[Sca-cooks] Sausage Stuffers

Phil Troy / G. Tacitus Adamantius adamantius.magister at verizon.net
Thu Nov 2 16:57:56 PST 2006

On Nov 2, 2006, at 5:37 PM, Jadwiga Zajaczkowa / Jenne Heise wrote:

>> I'm completely unclear as to what was supposed to be dangerous about
>> this. Horn is basically collagen, which some artificial sausage
>> casings are made of anyway. The "dangerous" stuff in a horn is
>> basically bits of dried cow and dirt, which you scrape away, washing
>> and scalding away the residue. While I can see a desire to render
>> this horn food-grade, what I can't see is where it wouldn't be.
>> Did I miss the big condemnation thread?
> Probably not here, but there's a strong and peculiar tradition in
> certain places that making and stuffing one's own sausages is  
> considered
> for some reason dangerous. I've heard several food professionals (not
> Laurels) say that one should never try to make sausage at home for a
> feast.
> The only thing I can think of is a fear that it will take so long that
> one gets beyond the safety margin for keeping meat between 40 and 140
> degrees F.

After a little thought on that and re-reading your post, the short  
answer is, I agree. It's not necessarily a totally unfounded fear,  
but if a non-professional _knows_ they don't have a lot of experience  
with this stuff and completely follows instructions, and does things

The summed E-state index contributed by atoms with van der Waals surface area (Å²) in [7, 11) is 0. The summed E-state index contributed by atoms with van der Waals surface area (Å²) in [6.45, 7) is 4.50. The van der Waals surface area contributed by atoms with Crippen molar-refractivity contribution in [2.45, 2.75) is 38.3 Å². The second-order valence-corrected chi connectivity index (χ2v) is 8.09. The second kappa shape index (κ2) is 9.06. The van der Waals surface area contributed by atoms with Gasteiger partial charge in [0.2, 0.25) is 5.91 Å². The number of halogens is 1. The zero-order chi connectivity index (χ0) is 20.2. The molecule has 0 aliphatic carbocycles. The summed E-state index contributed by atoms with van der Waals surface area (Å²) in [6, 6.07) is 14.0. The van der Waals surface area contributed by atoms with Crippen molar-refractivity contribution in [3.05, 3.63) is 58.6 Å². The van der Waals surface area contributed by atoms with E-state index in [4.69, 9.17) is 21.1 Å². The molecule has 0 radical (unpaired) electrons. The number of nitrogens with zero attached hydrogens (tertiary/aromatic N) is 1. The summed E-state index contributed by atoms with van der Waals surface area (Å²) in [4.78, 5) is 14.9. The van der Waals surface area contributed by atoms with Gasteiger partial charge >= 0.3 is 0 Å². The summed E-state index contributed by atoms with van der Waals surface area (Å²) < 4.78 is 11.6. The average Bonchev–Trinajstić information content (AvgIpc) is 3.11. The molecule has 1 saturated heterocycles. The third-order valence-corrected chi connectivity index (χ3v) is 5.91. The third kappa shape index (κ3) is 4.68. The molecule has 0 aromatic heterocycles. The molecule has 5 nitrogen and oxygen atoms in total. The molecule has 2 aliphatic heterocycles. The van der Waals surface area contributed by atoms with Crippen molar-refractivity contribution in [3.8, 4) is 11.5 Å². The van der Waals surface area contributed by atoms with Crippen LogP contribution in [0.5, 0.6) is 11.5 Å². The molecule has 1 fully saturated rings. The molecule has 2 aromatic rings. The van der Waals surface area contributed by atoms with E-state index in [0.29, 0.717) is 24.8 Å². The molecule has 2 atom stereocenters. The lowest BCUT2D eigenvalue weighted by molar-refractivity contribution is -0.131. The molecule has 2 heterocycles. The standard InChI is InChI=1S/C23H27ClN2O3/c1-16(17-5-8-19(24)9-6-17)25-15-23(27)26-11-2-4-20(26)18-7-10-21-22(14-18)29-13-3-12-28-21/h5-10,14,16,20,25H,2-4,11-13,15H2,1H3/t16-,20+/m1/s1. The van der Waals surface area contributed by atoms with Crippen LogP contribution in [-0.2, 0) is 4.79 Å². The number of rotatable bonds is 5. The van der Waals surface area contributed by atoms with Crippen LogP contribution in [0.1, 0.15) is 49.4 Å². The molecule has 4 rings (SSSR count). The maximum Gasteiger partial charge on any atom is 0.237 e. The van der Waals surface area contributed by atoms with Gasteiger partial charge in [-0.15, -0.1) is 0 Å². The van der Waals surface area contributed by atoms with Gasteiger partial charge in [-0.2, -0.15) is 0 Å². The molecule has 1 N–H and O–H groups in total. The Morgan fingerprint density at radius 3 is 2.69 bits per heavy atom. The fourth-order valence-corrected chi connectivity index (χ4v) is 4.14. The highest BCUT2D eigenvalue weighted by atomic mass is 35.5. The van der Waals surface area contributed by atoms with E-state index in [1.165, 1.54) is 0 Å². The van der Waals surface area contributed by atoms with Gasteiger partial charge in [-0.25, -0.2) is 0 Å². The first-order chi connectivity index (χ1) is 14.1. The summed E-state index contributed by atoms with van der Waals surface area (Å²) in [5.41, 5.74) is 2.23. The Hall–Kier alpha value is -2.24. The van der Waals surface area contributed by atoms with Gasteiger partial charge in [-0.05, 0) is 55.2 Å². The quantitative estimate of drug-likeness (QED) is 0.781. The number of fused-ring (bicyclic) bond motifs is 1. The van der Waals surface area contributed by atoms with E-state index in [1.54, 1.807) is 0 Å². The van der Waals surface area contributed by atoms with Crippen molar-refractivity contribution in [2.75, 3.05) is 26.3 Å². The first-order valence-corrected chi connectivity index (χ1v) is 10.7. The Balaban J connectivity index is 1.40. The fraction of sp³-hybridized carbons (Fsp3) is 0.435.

like splitting the ingredients and rotating between refrigerated and  
unrefrigerated mixtures while working, they're probably safer than a  
lot of professionals who know what they're supposed to be doing, but  
don't always do it.

> I remember cooking the sausages served at Mistress Brighid's feast and
> having someone standing over me insisting that I test each link with a
> meat thermometer.

What did you do after you handed the meat thermometer to this person  
and walked away? I hope it was something fun. Let me guess: they also  
wanted you to be sure the internal temperature was like 190 or  

Hey, for something large, like individual chickens, I'll do the test- 
each-one, or if one area of sausage on a pan looks significantly less  
done, brown, unshrunken, or otherwise indicative of something like  
being partially frozen, it'll get special attention, but generally,  
testing every link is silly, if for no other reason than that it  
damages the links unnecessarily.

> (For once I was on the Phlip side. Once the meat in a
> pork sausage turns white white white, and it tastes done, it's done.

Generally, yes. Look for cool spots on your griddle or in your oven,  
test there. Trichinosis and e. coli are both killed at temperatures  
which leave you with rare meat.

> But
> I'm a country girl with a German background and I was cooking in New
> Jersey. I just gave in and did it. I suffer from peculiar  
> superstitions
> about New Jersey foodways anyway.)

You gotta problem wid a whole, glazed, 6-pound Taylor Pork Roll with  
pineapple slices?


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